The Hindi film Dunki is directed by Rajkumar Hirani and stars Shah Rukh Khan, Vicky Kaushal, Boman Irani, Taapsee Pannu, and Vikram Kochhar.
In the initial few minutes of Dunki, Boman Irani’s character Gulati wonders whether Hardyal Singh Dhillon, aka Hardy (Shah Rukh Khan), can make it a hat-trick in the running race for oldies. It sounds deliciously third wall breaking as after the success of Pathan and Jawan this year, there is also the question of whether Shah Rukh can score his third success on the trot in reality too.
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Dunki, as it happens, doesn’t provide easy answers. It is, as the title suggests, the Punjabi lingo for the hard-assed route that many who are denied visas to foreign countries (in this case, England) are forced to emigrate in search of riches.
On the face of it, it is a subject that is straight up Raju Hirani’s alley- a sensitive theme that can be sugar-coated and baked with his brand of breezy humour, like he’s done with elan in PK, Munna Bhai and 3 Idiots.
If anything, Dunki starts off in a 3 Idiotsque fashion. A bunch of friends, without revealing their backstory, gather up frantically and set out in search of another friend who means everything to them but have had no real contact for many years now.
Hardyal Singh Dhillon alias Hardy is funny and backs his friends like Rancho did in 3 Idiots, but somehow Hardy doesn’t quite end up as endearing and heart-warming as Rancho. And for that, you have to blame the screenplay (the film’s writers are Abhijat Joshi, Hirani and Kanika Dhillon) that not only meanders but also doesn’t throw up moments you can relate to.
Hardy arrives in the Punjabi small town of Laltu from where the three, Mannu (Taapsee Pannu), Buggu (Vikram Kochhar) and Balli (Anil Grover), are trying to emigrate for the assumed riches in London. Aside from Hardy, there is also Sukhi (Vicky Kaushal in a cameo), who becomes part of the gang at Gulati’s English classes that they attend to crack the IELTS exams.
As it happens, in the circumstance that he is in, Sukhi takes his life after his visa attempt is rejected. The rest of the gang then decides to take the illegal route to reach the shores of London. These are the portions that should have either provided the film with its thrill or the emotional heft but falters.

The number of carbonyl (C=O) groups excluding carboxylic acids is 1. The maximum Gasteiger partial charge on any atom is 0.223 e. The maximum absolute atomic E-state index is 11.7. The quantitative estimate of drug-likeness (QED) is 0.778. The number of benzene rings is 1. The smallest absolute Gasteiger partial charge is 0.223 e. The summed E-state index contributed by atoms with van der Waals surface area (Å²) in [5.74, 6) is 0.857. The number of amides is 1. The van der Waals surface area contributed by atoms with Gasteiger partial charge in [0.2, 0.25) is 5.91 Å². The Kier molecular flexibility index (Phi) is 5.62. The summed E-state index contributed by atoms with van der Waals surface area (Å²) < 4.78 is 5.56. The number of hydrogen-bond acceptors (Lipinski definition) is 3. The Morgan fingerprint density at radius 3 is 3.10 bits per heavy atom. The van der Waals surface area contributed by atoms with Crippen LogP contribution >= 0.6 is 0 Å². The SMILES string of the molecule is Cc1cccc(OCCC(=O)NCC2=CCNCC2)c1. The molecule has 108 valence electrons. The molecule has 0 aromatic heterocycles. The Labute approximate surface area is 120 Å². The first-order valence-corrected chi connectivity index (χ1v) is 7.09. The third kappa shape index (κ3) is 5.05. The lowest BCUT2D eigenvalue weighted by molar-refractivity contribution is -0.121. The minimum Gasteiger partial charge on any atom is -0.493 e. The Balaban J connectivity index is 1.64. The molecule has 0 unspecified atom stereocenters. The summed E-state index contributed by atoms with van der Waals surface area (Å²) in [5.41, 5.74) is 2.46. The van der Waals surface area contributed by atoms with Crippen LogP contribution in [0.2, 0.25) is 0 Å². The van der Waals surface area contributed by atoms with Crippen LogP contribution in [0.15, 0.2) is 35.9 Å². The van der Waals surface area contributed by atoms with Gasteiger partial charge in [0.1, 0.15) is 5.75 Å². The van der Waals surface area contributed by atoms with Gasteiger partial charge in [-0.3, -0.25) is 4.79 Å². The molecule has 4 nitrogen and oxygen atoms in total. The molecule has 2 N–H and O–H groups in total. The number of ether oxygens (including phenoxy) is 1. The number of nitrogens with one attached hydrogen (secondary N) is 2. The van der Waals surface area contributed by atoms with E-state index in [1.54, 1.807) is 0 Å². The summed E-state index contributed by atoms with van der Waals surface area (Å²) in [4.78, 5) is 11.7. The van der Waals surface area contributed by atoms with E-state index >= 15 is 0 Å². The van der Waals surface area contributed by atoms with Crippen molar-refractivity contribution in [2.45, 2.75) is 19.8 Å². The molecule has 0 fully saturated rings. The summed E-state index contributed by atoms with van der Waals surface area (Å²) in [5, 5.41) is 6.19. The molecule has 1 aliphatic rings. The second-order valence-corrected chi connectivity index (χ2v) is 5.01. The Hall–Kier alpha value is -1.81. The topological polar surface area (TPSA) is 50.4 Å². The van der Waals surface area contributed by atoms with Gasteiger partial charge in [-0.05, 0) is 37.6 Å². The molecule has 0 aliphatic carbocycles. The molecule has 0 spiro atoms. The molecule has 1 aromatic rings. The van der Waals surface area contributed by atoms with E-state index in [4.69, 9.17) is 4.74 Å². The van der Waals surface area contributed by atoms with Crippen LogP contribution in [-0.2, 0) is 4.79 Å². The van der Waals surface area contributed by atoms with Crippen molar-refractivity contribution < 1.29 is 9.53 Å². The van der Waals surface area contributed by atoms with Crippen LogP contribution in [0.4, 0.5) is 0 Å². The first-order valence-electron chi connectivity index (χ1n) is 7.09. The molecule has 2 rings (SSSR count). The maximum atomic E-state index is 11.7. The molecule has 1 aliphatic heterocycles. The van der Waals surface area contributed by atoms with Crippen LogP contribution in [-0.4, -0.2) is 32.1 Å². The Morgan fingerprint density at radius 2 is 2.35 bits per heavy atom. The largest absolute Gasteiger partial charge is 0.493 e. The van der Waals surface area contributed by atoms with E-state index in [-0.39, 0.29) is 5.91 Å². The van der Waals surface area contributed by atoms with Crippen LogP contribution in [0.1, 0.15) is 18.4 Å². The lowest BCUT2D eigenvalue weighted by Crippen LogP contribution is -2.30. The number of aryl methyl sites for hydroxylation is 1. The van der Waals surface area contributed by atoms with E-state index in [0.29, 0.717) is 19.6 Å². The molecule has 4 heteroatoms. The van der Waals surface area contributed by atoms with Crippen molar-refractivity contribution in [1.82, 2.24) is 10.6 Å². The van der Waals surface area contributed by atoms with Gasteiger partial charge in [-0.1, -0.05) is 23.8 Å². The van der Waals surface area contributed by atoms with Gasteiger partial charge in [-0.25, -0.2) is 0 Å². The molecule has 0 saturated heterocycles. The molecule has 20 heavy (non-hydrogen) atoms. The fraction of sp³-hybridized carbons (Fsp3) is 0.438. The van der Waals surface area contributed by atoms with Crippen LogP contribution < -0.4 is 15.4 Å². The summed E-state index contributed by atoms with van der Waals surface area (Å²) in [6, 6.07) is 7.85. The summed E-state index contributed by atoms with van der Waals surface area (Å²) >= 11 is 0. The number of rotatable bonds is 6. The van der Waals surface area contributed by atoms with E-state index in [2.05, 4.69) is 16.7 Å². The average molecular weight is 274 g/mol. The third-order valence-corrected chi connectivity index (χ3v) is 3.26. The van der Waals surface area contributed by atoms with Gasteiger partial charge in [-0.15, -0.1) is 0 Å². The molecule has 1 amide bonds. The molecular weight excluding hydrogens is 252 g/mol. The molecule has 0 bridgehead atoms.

Once in London, the bed of roses that it seemed from away proves to be a mirage. And they are all caught as illegal refugees. But Hardy is deported back while the other three stay back for reasons that are contrived, but one that allows Shah Rukh to play to the gallery.
Twenty-five years later, the friends don’t get a visa to return to India. So they again tap Hardy, who is now back in Punjab, to get them back to their home soil. Woven into this is the love angle between Hardy and Mannu. But there is hardly fizz in the romance between the two, and it all feels tacky, like the artificial backdrop that we are to believe as the streets of Laltu.
Shah Rukh Khan, as always, is intense, and his comic flair works in the initial parts. But the jokes are stale and don’t do justice to his skill. Raju Hirani’s own talent for humour is also what saves the film in the first half. But the freshness wears off quickly.
Vicky Kaushal has an interesting role. But once his cameo ends, the film returns to its less-than-flavorful ways. Taapse, Vikram Kochchar and Anil Grover are energetic and diligent. But the Punjabi shticks in Bollywood cinema have started to wear thin.
There is a Tamil movie named Nala Damayanthi (2003) that also dealt with the same theme of visas and illegal immigrants (in Australia) and approached it through humour. But that had more heart because it came across as more sincere.
To be fair, Hirani does not attempt to tailor the movie in service of the star. But this border and visa issue movie falls in a no-man’s land.
Where can you watch Dunki in the UAE?
An engineer-turned-journalist, K Balakumar’s career began in print publications as a sports writer. That also opened doors for other journalistic avenues like films, music, finance, technology and politics, which nobody can escape in India. After 30 yrs in mainstream journalism, now a freelancer for various digital publications.